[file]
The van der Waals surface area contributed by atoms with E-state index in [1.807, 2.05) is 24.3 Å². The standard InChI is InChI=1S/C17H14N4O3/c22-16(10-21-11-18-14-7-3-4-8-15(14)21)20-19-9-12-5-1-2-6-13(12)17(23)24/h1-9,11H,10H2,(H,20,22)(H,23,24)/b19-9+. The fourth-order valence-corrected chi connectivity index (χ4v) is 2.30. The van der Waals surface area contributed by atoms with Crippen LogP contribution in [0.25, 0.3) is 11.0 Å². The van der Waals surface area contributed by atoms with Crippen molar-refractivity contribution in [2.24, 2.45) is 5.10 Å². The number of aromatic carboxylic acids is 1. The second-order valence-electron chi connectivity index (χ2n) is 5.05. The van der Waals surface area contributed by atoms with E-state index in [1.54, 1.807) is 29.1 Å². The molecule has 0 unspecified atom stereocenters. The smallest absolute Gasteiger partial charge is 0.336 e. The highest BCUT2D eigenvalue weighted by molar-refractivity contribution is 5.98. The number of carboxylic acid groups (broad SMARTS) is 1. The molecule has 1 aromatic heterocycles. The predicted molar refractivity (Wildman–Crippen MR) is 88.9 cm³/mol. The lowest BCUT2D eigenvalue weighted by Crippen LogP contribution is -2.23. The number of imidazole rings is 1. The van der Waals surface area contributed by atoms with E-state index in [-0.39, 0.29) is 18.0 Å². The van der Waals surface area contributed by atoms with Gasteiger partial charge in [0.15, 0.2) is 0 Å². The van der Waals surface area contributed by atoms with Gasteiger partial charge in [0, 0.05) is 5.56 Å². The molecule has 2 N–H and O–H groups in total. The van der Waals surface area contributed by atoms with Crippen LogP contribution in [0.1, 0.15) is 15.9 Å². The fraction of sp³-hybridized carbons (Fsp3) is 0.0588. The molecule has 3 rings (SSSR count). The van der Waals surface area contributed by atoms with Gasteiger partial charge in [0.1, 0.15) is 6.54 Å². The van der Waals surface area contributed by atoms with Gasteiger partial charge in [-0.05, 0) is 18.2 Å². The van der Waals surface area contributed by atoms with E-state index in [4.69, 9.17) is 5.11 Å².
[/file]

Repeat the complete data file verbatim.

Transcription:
The van der Waals surface area contributed by atoms with E-state index in [1.807, 2.05) is 24.3 Å². The standard InChI is InChI=1S/C17H14N4O3/c22-16(10-21-11-18-14-7-3-4-8-15(14)21)20-19-9-12-5-1-2-6-13(12)17(23)24/h1-9,11H,10H2,(H,20,22)(H,23,24)/b19-9+. The fourth-order valence-corrected chi connectivity index (χ4v) is 2.30. The van der Waals surface area contributed by atoms with Crippen LogP contribution in [0.25, 0.3) is 11.0 Å². The van der Waals surface area contributed by atoms with Crippen molar-refractivity contribution in [2.24, 2.45) is 5.10 Å². The number of aromatic carboxylic acids is 1. The second-order valence-electron chi connectivity index (χ2n) is 5.05. The van der Waals surface area contributed by atoms with E-state index in [1.54, 1.807) is 29.1 Å². The molecule has 0 unspecified atom stereocenters. The smallest absolute Gasteiger partial charge is 0.336 e. The highest BCUT2D eigenvalue weighted by molar-refractivity contribution is 5.98. The number of carboxylic acid groups (broad SMARTS) is 1. The molecule has 1 aromatic heterocycles. The predicted molar refractivity (Wildman–Crippen MR) is 88.9 cm³/mol. The lowest BCUT2D eigenvalue weighted by Crippen LogP contribution is -2.23. The number of imidazole rings is 1. The van der Waals surface area contributed by atoms with E-state index in [-0.39, 0.29) is 18.0 Å². The van der Waals surface area contributed by atoms with Gasteiger partial charge in [0.15, 0.2) is 0 Å². The van der Waals surface area contributed by atoms with Gasteiger partial charge in [0, 0.05) is 5.56 Å². The molecule has 2 N–H and O–H groups in total. The van der Waals surface area contributed by atoms with Crippen LogP contribution in [0.1, 0.15) is 15.9 Å². The fraction of sp³-hybridized carbons (Fsp3) is 0.0588. The molecule has 3 rings (SSSR count). The van der Waals surface area contributed by atoms with Gasteiger partial charge in [0.1, 0.15) is 6.54 Å². The van der Waals surface area contributed by atoms with Gasteiger partial charge in [-0.05, 0) is 18.2 Å². The van der Waals surface area contributed by atoms with E-state index in [4.69, 9.17) is 5.11 Å².